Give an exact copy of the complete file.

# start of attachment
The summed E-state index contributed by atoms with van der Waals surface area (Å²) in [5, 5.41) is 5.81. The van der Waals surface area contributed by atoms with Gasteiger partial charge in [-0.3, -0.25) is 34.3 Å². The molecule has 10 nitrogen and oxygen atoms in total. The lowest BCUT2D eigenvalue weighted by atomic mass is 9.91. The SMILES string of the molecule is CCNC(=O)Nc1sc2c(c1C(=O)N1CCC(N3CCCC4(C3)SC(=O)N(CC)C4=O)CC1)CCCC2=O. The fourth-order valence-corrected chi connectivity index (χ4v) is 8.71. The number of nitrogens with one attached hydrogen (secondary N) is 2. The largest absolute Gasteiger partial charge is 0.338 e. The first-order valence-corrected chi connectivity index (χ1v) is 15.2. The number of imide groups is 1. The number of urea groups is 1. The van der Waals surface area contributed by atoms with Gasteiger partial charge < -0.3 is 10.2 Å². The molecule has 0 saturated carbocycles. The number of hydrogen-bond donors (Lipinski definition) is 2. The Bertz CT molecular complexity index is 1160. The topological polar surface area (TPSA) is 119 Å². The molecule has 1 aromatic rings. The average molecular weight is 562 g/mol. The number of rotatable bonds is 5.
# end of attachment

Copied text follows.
The summed E-state index contributed by atoms with van der Waals surface area (Å²) in [5, 5.41) is 5.81. The van der Waals surface area contributed by atoms with Gasteiger partial charge in [-0.3, -0.25) is 34.3 Å². The molecule has 10 nitrogen and oxygen atoms in total. The lowest BCUT2D eigenvalue weighted by atomic mass is 9.91. The SMILES string of the molecule is CCNC(=O)Nc1sc2c(c1C(=O)N1CCC(N3CCCC4(C3)SC(=O)N(CC)C4=O)CC1)CCCC2=O. The fourth-order valence-corrected chi connectivity index (χ4v) is 8.71. The number of nitrogens with one attached hydrogen (secondary N) is 2. The largest absolute Gasteiger partial charge is 0.338 e. The first-order valence-corrected chi connectivity index (χ1v) is 15.2. The number of imide groups is 1. The number of urea groups is 1. The van der Waals surface area contributed by atoms with Gasteiger partial charge < -0.3 is 10.2 Å². The molecule has 0 saturated carbocycles. The number of hydrogen-bond donors (Lipinski definition) is 2. The Bertz CT molecular complexity index is 1160. The topological polar surface area (TPSA) is 119 Å². The molecule has 1 aromatic rings. The average molecular weight is 562 g/mol. The number of rotatable bonds is 5.